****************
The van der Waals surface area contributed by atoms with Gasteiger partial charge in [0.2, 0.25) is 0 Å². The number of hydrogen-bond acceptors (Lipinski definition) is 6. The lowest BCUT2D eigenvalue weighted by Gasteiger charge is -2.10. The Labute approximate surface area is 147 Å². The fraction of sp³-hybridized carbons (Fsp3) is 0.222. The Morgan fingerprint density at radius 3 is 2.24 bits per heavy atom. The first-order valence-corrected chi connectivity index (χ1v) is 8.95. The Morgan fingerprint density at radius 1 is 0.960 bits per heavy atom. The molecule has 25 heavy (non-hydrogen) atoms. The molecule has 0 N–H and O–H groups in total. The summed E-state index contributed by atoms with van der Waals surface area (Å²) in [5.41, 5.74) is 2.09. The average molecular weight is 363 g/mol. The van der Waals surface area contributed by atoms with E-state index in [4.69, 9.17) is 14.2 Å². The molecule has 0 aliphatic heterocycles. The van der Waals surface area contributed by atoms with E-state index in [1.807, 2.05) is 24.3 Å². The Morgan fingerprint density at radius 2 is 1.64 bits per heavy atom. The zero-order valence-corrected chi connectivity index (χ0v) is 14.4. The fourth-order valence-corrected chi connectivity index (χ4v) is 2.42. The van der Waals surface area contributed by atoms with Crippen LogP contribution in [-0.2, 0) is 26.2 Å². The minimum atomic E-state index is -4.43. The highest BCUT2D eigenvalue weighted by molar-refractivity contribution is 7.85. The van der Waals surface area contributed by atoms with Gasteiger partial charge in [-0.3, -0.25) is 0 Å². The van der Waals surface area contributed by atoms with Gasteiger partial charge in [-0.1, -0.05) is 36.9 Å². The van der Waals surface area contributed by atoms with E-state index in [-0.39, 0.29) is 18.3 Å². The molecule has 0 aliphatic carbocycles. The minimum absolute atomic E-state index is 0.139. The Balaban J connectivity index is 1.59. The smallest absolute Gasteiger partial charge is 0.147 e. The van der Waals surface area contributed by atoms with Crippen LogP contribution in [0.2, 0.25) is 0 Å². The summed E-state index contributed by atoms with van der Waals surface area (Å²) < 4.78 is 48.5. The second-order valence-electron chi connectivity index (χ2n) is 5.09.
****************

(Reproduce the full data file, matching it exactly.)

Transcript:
The van der Waals surface area contributed by atoms with Gasteiger partial charge in [0.2, 0.25) is 0 Å². The number of hydrogen-bond acceptors (Lipinski definition) is 6. The lowest BCUT2D eigenvalue weighted by Gasteiger charge is -2.10. The Labute approximate surface area is 147 Å². The fraction of sp³-hybridized carbons (Fsp3) is 0.222. The Morgan fingerprint density at radius 3 is 2.24 bits per heavy atom. The first-order valence-corrected chi connectivity index (χ1v) is 8.95. The Morgan fingerprint density at radius 1 is 0.960 bits per heavy atom. The molecule has 25 heavy (non-hydrogen) atoms. The molecule has 0 N–H and O–H groups in total. The summed E-state index contributed by atoms with van der Waals surface area (Å²) in [5.41, 5.74) is 2.09. The average molecular weight is 363 g/mol. The van der Waals surface area contributed by atoms with E-state index in [4.69, 9.17) is 14.2 Å². The molecule has 0 aliphatic heterocycles. The van der Waals surface area contributed by atoms with E-state index in [1.807, 2.05) is 24.3 Å². The Morgan fingerprint density at radius 2 is 1.64 bits per heavy atom. The zero-order valence-corrected chi connectivity index (χ0v) is 14.4. The fourth-order valence-corrected chi connectivity index (χ4v) is 2.42. The van der Waals surface area contributed by atoms with Crippen LogP contribution in [-0.2, 0) is 26.2 Å². The minimum atomic E-state index is -4.43. The highest BCUT2D eigenvalue weighted by molar-refractivity contribution is 7.85. The van der Waals surface area contributed by atoms with Gasteiger partial charge in [-0.3, -0.25) is 0 Å². The van der Waals surface area contributed by atoms with Gasteiger partial charge in [-0.1, -0.05) is 36.9 Å². The van der Waals surface area contributed by atoms with E-state index in [-0.39, 0.29) is 18.3 Å². The molecule has 0 aliphatic carbocycles. The minimum absolute atomic E-state index is 0.139. The Balaban J connectivity index is 1.59. The smallest absolute Gasteiger partial charge is 0.147 e. The van der Waals surface area contributed by atoms with Crippen LogP contribution in [0.2, 0.25) is 0 Å². The summed E-state index contributed by atoms with van der Waals surface area (Å²) < 4.78 is 48.5. The second-order valence-electron chi connectivity index (χ2n) is 5.09.